Mom, son graduate together from MCLA
By Tony Dobrowolski, Berkshire Eagle Staff
Posted: 05/20/2012 12:05:59 AM EDT
Sunday May 20, 2012
They never planned it this way.
Melissa Prime and her son, Dan Sumy, who both live in Cheshire, started college at different schools. They were originally on track to graduate two years apart. They took some of the same courses, but at different times.
But due to an unusual set of circumstances, mother and son accomplished a rare feat on Saturday when they graduated together from the Massachusetts College of Liberal Arts.
"It's kind of interesting," said Sumy, 23, the oldest of the 46-year-old Prime's three children. "I'm graduating with everyone my own age ... and my mother."
Sumy's mother, Carol Kordana, found the ceremony surreal.
"Here I am looking at my daughter graduating, and her I am looking at my grandson graduating," Kordana said. "It's a very strange feeling."
It also appears to be very rare.
A spokesman for the Pew Research Institute in Washington, D.C., who didn't give his name, said it's doubtful that any organization compiles statistics on the number of mothers and sons who graduate from college together.
MCLA, which performed its 113th commencement exercise on Saturday, also doesn't track those numbers.
"It's very unique," said MCLA spokeswoman Bernadette Lupo.
Prime, 46, started taking courses at MCLA as a part-time non-traditional student in the fall of 2009, the same year that Sumy, 23, transferred in from the University of Massachusetts-Amherst, where he spent his freshman year.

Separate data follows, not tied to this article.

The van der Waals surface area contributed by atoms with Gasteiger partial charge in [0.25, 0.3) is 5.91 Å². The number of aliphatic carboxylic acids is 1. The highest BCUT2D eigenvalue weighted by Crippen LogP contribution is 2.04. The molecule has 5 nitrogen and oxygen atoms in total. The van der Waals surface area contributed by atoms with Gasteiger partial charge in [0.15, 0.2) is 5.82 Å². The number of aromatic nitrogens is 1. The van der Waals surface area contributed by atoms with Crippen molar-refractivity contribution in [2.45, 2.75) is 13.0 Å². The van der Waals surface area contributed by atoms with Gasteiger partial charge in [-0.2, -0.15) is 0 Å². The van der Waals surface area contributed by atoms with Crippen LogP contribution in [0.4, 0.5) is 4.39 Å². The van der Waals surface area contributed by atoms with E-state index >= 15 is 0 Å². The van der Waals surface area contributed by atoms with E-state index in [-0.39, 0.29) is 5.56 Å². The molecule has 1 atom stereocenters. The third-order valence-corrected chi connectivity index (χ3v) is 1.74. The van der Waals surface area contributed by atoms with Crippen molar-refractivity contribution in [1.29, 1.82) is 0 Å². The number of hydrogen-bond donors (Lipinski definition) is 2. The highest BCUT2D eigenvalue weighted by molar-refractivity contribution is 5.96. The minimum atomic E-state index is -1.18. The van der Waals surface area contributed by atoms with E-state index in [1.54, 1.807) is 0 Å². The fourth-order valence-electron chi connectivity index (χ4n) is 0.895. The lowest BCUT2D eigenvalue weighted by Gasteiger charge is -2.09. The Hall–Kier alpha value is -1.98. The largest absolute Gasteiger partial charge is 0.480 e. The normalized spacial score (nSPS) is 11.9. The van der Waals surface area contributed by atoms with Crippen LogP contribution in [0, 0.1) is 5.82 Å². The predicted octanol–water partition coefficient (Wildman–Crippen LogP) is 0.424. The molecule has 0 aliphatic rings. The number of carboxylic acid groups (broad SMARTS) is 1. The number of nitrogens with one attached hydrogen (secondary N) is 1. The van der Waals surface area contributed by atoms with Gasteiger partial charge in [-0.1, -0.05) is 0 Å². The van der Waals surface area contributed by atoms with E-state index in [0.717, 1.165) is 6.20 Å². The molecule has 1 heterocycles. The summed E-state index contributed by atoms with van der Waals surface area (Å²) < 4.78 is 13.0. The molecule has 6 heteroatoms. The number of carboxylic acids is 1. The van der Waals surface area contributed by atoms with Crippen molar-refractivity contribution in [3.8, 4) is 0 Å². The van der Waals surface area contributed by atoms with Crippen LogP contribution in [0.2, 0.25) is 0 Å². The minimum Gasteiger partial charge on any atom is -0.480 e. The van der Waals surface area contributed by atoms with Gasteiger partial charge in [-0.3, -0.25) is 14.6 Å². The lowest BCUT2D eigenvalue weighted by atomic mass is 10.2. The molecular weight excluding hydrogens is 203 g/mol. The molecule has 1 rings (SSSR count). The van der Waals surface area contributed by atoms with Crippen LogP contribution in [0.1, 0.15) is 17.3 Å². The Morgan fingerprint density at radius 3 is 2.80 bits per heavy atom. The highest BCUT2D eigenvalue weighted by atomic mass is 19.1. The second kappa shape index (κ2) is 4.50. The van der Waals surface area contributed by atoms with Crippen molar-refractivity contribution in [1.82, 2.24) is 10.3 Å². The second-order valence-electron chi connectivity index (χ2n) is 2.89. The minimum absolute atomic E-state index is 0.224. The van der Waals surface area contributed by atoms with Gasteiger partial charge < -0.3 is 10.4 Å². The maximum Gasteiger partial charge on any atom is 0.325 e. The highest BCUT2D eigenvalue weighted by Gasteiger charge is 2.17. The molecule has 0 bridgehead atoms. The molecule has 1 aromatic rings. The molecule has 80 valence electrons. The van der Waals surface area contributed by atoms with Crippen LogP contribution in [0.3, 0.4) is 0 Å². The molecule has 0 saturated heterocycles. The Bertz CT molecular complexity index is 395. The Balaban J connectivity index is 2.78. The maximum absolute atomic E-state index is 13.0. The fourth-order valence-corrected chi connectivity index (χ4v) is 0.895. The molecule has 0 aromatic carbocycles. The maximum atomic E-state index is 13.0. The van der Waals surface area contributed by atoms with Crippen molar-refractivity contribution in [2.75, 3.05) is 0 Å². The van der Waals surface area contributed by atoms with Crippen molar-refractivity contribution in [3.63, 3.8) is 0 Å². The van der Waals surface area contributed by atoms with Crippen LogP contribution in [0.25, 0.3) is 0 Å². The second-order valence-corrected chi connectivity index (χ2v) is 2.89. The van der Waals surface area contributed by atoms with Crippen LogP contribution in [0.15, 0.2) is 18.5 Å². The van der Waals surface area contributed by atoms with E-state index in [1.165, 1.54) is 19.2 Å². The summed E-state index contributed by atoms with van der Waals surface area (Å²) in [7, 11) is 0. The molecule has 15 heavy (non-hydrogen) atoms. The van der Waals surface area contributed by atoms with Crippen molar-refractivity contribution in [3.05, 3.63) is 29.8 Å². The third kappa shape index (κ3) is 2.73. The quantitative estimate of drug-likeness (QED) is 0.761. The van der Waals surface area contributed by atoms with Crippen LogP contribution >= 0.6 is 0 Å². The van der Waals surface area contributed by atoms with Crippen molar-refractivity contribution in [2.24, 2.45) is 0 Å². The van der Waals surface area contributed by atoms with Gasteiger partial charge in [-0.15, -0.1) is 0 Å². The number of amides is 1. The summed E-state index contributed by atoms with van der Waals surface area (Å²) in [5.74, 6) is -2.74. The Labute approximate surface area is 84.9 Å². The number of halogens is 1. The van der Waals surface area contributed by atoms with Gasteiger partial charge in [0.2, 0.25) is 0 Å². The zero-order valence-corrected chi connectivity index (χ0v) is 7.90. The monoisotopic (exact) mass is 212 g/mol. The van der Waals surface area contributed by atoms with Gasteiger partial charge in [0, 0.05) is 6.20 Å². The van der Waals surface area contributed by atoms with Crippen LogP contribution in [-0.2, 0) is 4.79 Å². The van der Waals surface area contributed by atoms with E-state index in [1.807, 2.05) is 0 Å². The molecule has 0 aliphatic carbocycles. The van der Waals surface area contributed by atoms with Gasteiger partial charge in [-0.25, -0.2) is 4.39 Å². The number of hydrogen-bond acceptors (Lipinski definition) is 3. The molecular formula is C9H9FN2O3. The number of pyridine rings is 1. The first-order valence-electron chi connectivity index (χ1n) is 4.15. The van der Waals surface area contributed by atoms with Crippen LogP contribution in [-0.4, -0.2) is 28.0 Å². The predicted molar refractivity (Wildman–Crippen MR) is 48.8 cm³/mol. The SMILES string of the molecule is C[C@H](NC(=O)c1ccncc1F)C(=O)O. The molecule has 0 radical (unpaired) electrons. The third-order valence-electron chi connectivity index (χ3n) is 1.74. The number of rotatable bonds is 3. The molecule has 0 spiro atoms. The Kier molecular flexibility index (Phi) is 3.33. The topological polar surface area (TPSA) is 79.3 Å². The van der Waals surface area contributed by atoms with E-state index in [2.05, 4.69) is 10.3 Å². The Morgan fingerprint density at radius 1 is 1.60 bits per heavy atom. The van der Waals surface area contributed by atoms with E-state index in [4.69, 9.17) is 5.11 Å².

"He needed a smaller-type classroom," Prime said.
Sumy, who double majored in biology and chemistry, was originally supposed to graduate from MCLA in 2011. But he decided to stay an additional year after adding chemistry to his course load.
Prime, a business major, was on track to graduate from MCLA in 2013. But instead of waiting, she decided to accelerate the process by "loading up" on courses this year.
"Not intentionally to do this," said Prime, who works two jobs, but graduated magna cum laude. "It was because I'm getting tired. I just wanted to get it over. I went three years to Berkshire Community College before I started here in 2009."
It wasn't until January that Prime learned she would graduate with her son.
"It was kind of neat when I found out I was graduating this spring," she said.
Prime and Sumy said they knew many of the same classmates, but most of them didn't know they were mother and son. Their paths crossed in the classroom only once. Sumy, who also served as a teaching assistant, filled in for another teacher one day at one of his mother's biology labs.
"He didn't even tell me," Prime said. "I'm walking down the hall, and I heard him talking. I walk in the classroom, and he said, "I'm your teacher tonight."
"It was fun," Sumy said, smiling. "I was in a position of power."
"For once it wasn't me telling him what to do," Prime said, laughing. "Although I did want to pipe up a few times."
Sumy has received a scholarship to attend a graduate program in chemistry at the University of Vermont. Prime is hoping her degree can help her advance in the business world.
Mother and son. Different majors. Separate goals. Same result on Saturday.
"The stars aligned," Prime's sister, Jody Kordana, said.